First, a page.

Thames Water submitted its £11.7bn five-year business plan with a record spend on infrastructure to industry watchdogs Ofwat today (Monday, September 3).
The water company’s plan includes £2.1bn to boost resilience and reduce leakage and follows engagement with nearly one million customers over the last three years.
Seven out of 10 customers approved the final proposals, which contains plans for a four-fold increase in financial support for customers across London and the Thames Valley who struggle to pay.
The plan, covering the period 2020-25, features modest distributions to external shareholders of around £20m annually as Thames Water prioritises investment in its vast network, with average household bills remaining flat before inflation.
The water company says it will also increase its financial resilience, with gearing reduced to 76.2 per cent and the ‘equity buffer’ increased to £4.7bn.
Chief executive Steve Robertson said: “More than 15 million people in the UK depend on Thames Water every day to go about their lives.
“Our responsibilities to the environment and customers are huge, and we will partner with them and our peers to insulate our region from the effects of changing climate patterns.
“This includes planning for a strategic reservoir for the SE region of England and exploring the potential of water transfers.
“Our proposals are ambitious, well-costed and widely-supported by our customers, who agree we should prioritise the most vulnerable.
“Bills will be flat in real terms over the five-year period and our shareholders will receive annual distributions of around £20m as we prioritise investment on significantly improving service.
“I am really excited about delivering on these proposals and ensuring London and the Thames Valley has the modern and high-quality waste and water network its residents rightly expect.”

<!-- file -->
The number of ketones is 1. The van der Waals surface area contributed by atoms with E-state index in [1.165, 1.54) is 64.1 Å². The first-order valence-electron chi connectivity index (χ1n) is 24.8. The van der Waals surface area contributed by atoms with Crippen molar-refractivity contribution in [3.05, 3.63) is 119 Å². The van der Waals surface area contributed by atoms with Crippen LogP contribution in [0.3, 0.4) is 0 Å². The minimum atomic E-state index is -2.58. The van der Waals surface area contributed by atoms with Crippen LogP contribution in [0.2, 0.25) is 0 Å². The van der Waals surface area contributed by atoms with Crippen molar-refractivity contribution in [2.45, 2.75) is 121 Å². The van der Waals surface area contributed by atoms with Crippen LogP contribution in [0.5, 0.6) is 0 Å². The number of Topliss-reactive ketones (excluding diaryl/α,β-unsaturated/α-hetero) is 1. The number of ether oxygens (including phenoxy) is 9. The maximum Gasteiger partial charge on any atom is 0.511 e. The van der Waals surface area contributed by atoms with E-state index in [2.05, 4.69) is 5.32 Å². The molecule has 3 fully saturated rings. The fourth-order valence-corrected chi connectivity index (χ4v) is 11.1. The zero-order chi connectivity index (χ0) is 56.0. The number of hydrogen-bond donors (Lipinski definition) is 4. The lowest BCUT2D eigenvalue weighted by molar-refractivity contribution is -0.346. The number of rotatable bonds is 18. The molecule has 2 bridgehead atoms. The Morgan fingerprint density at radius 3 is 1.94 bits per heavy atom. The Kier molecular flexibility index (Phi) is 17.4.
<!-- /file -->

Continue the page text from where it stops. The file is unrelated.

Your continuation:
The plan will deliver an 18 per cent reduction in pollution incidents, cut leakage by 15 per cent and generate enough green energy to power 115,000 homes, according to Thames Water.
The longer term ambition is to have zero pollutions, stop abstractions from vulnerable chalk streams and halve leakage.
The company’s Smart Water Network programme will provide an enhanced level of insight in to its water systems, to allow teams to respond faster and more effectively to emerging operational issues.
This data will also underpin the modernisation of Thames Water’s control environment, covering all areas of its operations.
More than 200,000 customers who find it hard to pay will receive discounts of up to 75 per cent and those in vulnerable situations will be further prioritised during operational incidents, with the priority services register increasing seven-fold to 400,000 people.
After 2020, management bonuses and dividends will be tied to meeting targets on reducing leakage and pollutions, and increased customer satisfaction.
Thames Water is also overhauling its corporate structure to make it easier to understand, and plans to lower operational unit costs by nearly 14 per cent.